The lesson here is that you shouldn’t be happy with the local maximum when you could have so much more. And you shouldn’t be fearful when you do enter the dip because it’s natural, it’s scary, but you can power through it. Several years ago, my wife was working at L’Oreal as a buyer of packaging materials. Here’s a smart girl with a degree in biomedical and chemical engineering, buying cardboard boxes and hair dye containers. She was there because she joined a rotational program and that’s where the rotation was. She did a great job, they loved her, she was at a local maximum. She quit her job, moved down here, and spent months looking for a job. She was now in The Dip. She interviewed for a third-shift weekend job at a stem cell company (she almost didn’t) and scored a second shift job in manufacturing. The hours were not fun for her and they weren’t fun for six months. Now she was really in the Dip. Then, things started to change. Her hard work started to pay off. Within a year she was running the manufacturing operation. The Dip is scary, but it’s a trial and if you pass, you will be rewarded.
Golf is the truest pay for performance sport. It’s a series of tournaments where you are paid based on your performance. Some tournaments will pay the stars an appearance fee, but those are based on their performance as well. There’s no concept of “contract year” in golf, every year is a contract year. A contract year is a term used when an athlete performs exceptionally well in a year where their existing contract is set to expire, the idea is that they’re showing a higher level of effort and performance because they are about to enter contract negotiations.
In life, it’s not strictly pay for performance but it’s pretty close. While you still have companies who promote based on tenure, if you really want to make a difference and really work hard at your job, you can still get ahead. At my first company, which was the large corporation with a pervasive promotion by tenure mentality, I have a friend who has excelled there. He works insane hours, always carries a Blackberry, and he lives and breathes the company. They reward him for that loyalty and hard work and that’s how it should be.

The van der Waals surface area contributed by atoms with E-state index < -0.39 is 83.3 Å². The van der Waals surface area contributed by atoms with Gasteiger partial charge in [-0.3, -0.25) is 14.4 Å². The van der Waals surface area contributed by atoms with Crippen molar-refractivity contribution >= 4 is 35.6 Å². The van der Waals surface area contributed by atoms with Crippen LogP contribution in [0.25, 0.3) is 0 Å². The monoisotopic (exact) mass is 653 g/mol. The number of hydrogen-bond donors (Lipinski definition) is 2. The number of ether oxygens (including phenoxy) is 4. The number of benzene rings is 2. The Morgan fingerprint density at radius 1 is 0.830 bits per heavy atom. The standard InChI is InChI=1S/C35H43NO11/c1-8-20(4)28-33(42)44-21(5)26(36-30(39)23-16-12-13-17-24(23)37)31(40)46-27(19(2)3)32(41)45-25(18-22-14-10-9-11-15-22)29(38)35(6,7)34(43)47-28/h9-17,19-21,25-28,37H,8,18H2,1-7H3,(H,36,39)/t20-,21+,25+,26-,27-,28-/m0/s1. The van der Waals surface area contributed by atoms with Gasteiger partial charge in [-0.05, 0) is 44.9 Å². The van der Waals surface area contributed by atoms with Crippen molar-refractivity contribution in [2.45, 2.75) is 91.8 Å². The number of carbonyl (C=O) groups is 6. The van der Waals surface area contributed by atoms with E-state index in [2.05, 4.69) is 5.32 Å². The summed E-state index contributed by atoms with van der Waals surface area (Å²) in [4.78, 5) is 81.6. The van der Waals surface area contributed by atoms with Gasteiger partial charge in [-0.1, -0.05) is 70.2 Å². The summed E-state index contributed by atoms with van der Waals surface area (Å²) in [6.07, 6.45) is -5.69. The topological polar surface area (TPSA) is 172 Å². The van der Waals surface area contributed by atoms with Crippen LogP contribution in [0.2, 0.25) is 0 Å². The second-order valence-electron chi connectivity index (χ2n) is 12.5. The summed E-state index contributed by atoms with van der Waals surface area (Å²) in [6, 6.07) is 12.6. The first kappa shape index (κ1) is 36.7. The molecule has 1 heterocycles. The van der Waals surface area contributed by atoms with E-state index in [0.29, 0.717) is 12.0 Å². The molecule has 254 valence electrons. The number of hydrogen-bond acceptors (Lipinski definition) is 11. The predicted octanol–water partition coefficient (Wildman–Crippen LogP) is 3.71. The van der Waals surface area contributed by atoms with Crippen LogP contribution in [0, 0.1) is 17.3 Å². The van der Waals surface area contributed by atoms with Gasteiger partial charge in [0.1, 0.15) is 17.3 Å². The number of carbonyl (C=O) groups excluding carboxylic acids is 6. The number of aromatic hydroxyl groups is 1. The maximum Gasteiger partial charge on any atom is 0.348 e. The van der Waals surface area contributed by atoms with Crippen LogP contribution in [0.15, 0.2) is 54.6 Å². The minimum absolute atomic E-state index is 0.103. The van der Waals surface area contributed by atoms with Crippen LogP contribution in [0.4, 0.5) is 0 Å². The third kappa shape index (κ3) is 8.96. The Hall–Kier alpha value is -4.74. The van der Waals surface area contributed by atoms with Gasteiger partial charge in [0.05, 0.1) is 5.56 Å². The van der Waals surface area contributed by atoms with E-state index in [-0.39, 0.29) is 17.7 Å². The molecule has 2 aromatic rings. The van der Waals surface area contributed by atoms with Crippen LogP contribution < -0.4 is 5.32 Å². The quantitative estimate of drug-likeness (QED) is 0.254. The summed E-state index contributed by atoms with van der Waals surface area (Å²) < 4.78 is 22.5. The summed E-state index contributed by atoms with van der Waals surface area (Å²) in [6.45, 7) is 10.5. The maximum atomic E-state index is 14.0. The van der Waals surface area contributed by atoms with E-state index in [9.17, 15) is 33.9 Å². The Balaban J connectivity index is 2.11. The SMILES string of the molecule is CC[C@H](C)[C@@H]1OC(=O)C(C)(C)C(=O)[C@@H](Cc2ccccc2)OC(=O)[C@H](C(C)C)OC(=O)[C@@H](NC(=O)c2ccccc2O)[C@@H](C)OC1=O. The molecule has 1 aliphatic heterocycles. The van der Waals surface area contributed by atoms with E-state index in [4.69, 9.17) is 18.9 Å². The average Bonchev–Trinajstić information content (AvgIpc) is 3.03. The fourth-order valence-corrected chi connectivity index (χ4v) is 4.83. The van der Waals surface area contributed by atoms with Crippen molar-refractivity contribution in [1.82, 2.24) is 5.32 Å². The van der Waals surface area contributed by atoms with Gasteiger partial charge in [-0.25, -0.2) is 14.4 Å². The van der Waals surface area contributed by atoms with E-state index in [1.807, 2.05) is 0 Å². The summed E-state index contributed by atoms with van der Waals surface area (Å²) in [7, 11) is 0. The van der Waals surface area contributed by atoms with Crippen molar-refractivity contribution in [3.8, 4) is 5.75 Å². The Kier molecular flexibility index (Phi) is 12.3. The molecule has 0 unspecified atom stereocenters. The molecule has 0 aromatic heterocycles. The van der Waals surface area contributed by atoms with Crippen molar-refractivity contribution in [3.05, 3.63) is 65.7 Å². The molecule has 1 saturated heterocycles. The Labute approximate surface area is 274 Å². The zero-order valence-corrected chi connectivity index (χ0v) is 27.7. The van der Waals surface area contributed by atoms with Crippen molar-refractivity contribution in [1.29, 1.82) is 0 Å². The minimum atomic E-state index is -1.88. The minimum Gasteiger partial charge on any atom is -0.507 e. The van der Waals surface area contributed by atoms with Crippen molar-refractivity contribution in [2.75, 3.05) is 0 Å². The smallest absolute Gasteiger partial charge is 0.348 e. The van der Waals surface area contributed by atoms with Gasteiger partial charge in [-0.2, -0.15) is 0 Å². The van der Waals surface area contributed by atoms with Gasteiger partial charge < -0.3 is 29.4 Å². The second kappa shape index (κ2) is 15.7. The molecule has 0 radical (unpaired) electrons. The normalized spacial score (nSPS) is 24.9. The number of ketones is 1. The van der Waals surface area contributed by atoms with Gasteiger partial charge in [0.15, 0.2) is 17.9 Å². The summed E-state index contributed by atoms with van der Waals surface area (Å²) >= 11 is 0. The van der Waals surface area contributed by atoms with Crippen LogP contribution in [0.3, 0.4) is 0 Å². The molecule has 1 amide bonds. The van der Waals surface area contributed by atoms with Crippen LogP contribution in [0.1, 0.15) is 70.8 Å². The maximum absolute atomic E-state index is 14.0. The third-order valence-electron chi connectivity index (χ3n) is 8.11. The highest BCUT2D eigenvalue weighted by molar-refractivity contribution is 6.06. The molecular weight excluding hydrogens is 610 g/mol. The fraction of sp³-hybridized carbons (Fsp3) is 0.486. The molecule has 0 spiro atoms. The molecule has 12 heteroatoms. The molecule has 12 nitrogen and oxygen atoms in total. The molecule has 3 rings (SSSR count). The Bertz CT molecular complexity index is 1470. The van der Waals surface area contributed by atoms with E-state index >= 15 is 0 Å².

In a golf tournament, pairs are selected based on scores. The top two scores are paired together, the next two are paired together, etc. You play with the best and that competition can make you stronger, better. You always want to be able to test your mettle against the best because while everyone likes winning, only the weak enjoy besting someone of inferior skill.
The same is true in the workplace, you can learn so much more and accomplish so much more by partnering with the best in your company or by selecting the best and brightest as part of your team. Collaborating and/or competing with those who are better than you can only elevate your own performance.
What lessons have you learned from golf or any other challenging activity?
(Photo: keithallison )
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 Outliers: http://www.bargaineering.com/articles/r/amazon.php?asin=0316017922
 put in at least 10,000 hours of work: http://sethgodin.typepad.com/seths_blog/2008/12/10000-hours.html
 Tiger Woods played for seven years and in one hundred and forty two tournaments before he missed a cut in 2005. Golf experts blamed it on Tiger changing his swing: http://www.bargaineering.com/articles/r/amazon.php?asin=1591841666
 keithallison: http://www.flickr.com/photos/keithallison/2311055636/sizes/m/